Spatiotemporal variability during gait initiation in Parkinson's disease.

Mark McIntosh,'s picture
PubMed URL: 
http://www.ncbi.nlm.nih.gov/pubmed/22543093
Author: 
Hass CJ
Author List: 
Roemmich RT
Nocera JR
Vallabhajosula S
Amano S
Naugle KM
Stegemöller EL
Hass CJ
Journal: 
Gait Posture
PubMed ID: 
22543093
Pagination: 
340-3
Volume: 
36
Issue: 
3
Abstract: 
During gait initiation (GI), consistency of foot placement while stepping is important in making successful transitions from a state of stable static posture to an unstable state of dynamic locomotion. In populations characterized by gait dysfunction and postural instability, such as persons with Parkinson's disease (PD), the ability to generate a consistent stepping pattern during GI may be essential in the prevention of falls. However, little is known about GI variability in persons with PD as compared to their healthy elderly peers. Therefore, this study investigated spatiotemporal variability during the first two steps of GI in 46 persons with idiopathic PD and 49 healthy age-matched adults. Stepping characteristics, including the length, width, and time of the first two steps of GI as well as their coefficients of variation (CV) were compared between groups. Persons with PD initiated gait with significantly shorter steps (swing step length=.463 vs. .537 m, stance step length=.970 vs. 1.10 m) and higher variability in step length (swing step CV=8.82 vs. 5.45, stance step CV=6.76 vs. 3.61). Persons with PD also showed significantly higher variability in the time of the swing step (swing step CV=10.0 vs. 7.4). GI variability did not differ significantly between disease stages in persons with PD. Because greater variability in these measures during gait is related to an increased risk of falls, we propose that higher GI variability may play a considerable role in falls frequently observed during transitions from quiet standing in PD.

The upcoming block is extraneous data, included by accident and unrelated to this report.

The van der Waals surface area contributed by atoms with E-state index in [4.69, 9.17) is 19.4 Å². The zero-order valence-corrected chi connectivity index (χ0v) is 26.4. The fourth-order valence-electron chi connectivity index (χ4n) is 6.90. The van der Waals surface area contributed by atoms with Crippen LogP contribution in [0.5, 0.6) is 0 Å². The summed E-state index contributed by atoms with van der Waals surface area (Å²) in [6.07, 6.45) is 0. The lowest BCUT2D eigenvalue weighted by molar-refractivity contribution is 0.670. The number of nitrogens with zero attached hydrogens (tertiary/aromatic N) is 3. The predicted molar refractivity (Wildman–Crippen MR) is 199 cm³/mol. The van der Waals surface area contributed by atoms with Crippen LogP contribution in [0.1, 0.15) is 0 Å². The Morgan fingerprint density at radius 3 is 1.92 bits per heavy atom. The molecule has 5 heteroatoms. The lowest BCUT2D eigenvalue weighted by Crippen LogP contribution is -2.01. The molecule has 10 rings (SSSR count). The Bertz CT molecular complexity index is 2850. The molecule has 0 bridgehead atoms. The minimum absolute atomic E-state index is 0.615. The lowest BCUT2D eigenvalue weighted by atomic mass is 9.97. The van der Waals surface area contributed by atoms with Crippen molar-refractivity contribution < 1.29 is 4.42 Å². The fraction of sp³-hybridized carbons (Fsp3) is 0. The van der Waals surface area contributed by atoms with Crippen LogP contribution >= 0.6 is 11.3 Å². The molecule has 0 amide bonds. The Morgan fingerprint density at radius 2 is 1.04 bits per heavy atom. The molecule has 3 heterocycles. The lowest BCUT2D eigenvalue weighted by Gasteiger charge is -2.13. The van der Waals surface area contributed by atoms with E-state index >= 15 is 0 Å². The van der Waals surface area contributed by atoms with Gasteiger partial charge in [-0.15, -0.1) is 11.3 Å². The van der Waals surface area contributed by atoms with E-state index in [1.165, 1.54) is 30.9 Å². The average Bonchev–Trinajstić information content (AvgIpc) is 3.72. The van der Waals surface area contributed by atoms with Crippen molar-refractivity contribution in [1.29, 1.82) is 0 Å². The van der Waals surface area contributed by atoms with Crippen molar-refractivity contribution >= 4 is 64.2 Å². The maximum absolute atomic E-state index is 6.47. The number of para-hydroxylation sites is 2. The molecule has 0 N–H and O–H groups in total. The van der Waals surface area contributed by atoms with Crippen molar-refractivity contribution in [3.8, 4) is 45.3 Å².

Published Date: 
July, 2012

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